Batman takes a fair few knocks, but finally triumphs, and Owlman vanishes as the showcase building Bruce was giving Gotham collapses. Later, recovering in Wayne Manor, Bruce gives Dick Grayson his opinion of March's claims.
I didn't half enjoy Owlman's oration as he flies across the city with Batman. He goes on and on and on; about his tragic childhood, how the Court saved him, his plans, his devotion to dachshunds (I may have made one of these up) ... it's like he's trying to talk Batman to death. I bet that under that owl mask he's twirling a mustache. Owlman's notion that his city is a skewed mirror image of the one Batman knows, because he saw Gotham reflected in a skyscraper, makes no sense unless said building was lined with funhouse glass. 'Reversed and unnatural'? Er no, just reflected, and everyone gets that view at times. Try looking to the sides of the building, kid.
And his claim that he felt trapped in Gotham because the position of airport runways in relation to Willowwood Hospital meant he never heard planes leaving is desperately tenuous.
Still, this is big, daft melodrama and Owlman is the lead nutter. No doubt giggling as he types, writer Scott Snyder gives us a close-up of Owlman's psyche, positioning him for his inevitable return.
There's Sixties-style daftness, too, as Batman plunges to certain death at one point. What can he do but yell: 'Switch to high-velocity bat-rope, NOW!'issue #6.
Much as I enjoyed the flight over Gotham, my favourite moments come with Bruce and Dick's chat at the end. It leads to one of those touching rapprochements we get every few years in which, after a bit of a falling out, the two men show what they mean to one another - Bruce with tender words, Dick with japes.
Greg Capullo's pencils are superb, capturing the intensity of the conflict between the Bat and the Owl, the grandeur of Gotham's manmade canyons and the awful prospect of death by jet engine. It's a shame March's owl mask, and the cloth number below it, prevent Capullo from showing us his expressions as he's speechifying, I don't doubt they'd add to the drama. The quieter moments with Dick are effective too, as the men talk, surrounded by the ghosts of Wayne Manor.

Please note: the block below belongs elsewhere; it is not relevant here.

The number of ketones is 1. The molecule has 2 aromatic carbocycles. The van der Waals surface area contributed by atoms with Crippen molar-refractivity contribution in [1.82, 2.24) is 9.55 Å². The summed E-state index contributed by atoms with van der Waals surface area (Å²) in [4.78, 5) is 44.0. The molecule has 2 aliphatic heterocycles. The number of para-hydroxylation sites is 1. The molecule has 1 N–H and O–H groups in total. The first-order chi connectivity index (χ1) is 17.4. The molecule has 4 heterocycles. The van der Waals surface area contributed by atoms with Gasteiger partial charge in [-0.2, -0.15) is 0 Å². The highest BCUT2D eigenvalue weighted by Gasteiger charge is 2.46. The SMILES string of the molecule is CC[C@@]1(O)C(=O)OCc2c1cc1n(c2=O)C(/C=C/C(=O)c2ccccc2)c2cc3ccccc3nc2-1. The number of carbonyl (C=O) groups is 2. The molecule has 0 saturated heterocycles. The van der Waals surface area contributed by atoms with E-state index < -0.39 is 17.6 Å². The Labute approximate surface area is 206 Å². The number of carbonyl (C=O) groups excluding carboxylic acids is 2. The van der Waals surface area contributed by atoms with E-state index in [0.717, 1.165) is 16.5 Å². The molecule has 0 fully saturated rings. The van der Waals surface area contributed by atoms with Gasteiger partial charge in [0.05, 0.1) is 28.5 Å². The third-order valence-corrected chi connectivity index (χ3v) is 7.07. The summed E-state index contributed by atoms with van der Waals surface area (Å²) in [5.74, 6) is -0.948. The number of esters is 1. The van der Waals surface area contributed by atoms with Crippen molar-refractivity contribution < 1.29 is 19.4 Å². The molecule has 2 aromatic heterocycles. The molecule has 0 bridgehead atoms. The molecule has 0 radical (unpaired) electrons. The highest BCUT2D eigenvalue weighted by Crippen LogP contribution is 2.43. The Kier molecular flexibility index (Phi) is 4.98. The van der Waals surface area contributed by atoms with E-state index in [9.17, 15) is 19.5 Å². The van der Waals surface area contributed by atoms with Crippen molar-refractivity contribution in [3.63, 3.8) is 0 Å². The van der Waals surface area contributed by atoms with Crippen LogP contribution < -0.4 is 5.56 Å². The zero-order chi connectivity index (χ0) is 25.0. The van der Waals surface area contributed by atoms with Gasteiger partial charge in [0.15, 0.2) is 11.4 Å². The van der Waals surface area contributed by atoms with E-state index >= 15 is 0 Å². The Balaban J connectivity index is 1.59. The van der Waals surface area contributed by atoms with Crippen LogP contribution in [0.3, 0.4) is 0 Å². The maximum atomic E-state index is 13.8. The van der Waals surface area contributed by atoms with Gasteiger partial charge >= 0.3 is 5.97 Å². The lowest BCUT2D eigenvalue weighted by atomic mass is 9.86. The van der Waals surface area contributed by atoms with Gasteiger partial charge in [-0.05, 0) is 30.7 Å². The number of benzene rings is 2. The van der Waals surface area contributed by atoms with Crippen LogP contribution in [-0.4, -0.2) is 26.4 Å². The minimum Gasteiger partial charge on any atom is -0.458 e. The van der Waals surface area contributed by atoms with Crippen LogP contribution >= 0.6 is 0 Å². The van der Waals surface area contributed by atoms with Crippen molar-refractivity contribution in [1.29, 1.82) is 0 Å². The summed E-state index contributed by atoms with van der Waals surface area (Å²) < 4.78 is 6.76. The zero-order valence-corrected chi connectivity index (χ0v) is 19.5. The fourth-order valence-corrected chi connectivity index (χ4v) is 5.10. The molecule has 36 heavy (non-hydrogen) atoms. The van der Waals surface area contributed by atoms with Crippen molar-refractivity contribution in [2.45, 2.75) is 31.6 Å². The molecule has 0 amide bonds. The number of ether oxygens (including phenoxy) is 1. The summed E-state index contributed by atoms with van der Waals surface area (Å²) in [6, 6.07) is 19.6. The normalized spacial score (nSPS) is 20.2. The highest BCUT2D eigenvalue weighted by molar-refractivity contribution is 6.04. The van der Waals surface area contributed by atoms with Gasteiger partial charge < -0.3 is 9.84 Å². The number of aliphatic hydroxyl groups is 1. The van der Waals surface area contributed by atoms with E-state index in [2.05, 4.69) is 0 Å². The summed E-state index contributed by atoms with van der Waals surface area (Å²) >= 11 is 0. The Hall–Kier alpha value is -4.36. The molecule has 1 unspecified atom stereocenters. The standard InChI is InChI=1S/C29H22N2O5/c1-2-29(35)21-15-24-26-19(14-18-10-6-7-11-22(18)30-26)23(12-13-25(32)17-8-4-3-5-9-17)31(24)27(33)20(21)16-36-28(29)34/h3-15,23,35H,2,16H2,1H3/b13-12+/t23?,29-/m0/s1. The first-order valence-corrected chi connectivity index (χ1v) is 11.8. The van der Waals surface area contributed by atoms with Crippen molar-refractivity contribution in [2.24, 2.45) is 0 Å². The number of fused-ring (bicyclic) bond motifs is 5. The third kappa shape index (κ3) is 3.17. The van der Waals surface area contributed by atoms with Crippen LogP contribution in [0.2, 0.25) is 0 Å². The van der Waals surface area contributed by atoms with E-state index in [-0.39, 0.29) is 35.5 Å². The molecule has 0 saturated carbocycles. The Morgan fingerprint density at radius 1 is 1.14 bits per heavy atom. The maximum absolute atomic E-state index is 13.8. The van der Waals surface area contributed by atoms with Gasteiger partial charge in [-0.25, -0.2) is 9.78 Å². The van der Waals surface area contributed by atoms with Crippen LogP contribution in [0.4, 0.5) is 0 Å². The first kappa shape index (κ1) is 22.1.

Working with Capullo, inker Jonathan Glapion and colourist FCO Plascencia add light, shade and tone - this story is going to make a very good-looking collected edition. It's as if the artists have absorbed the craftsmen who've come before them to produce their own version that honours their forebears. There's a bit of Mazzuchelli in the opening punch-up, some Aparo around Bruce's eyes ... yet there's no sense that the stripwork is just a series of homages, everything blends beautifully.
Capullo's cover is a keeper too, and the image actually works with that usually-intrusive movie ad.
The back-up strip shows us the fate of Jarvis Pennyworth, Alfred's father and the Wayne butler when Bruce was a child and Martha's car smash robbed Thomas Wayne Jr of the life he might have had. We see that Alfred has no interest in irrefutable answers as to his father's demise, while a line or two from Jarvis leaves a lingering doubt as to what really happened to the lost child.
Working with James Tynion IV, Snyder delivers a tight conclusion to 'The Fall of the House of Wayne', while illustrator Rafael Albuquerque and colourist Dave McCaig produce pages that are intense and contemplative by turns. And Alfred looks delightfully pimp.
So it's goodbye to Owlman and the Court of Owls. After almost a year's worth of storyline, I hope they'll stay put in the Wayne Manor barn (of course there's a Wayne Manor barn) for a good while without popping their beaks out. Of course, they'll appear in the upcoming Talon/Demented Chicken title, and there's an epilogue in Batman #12, but the main Bat-books should focus on other challenges for awhile.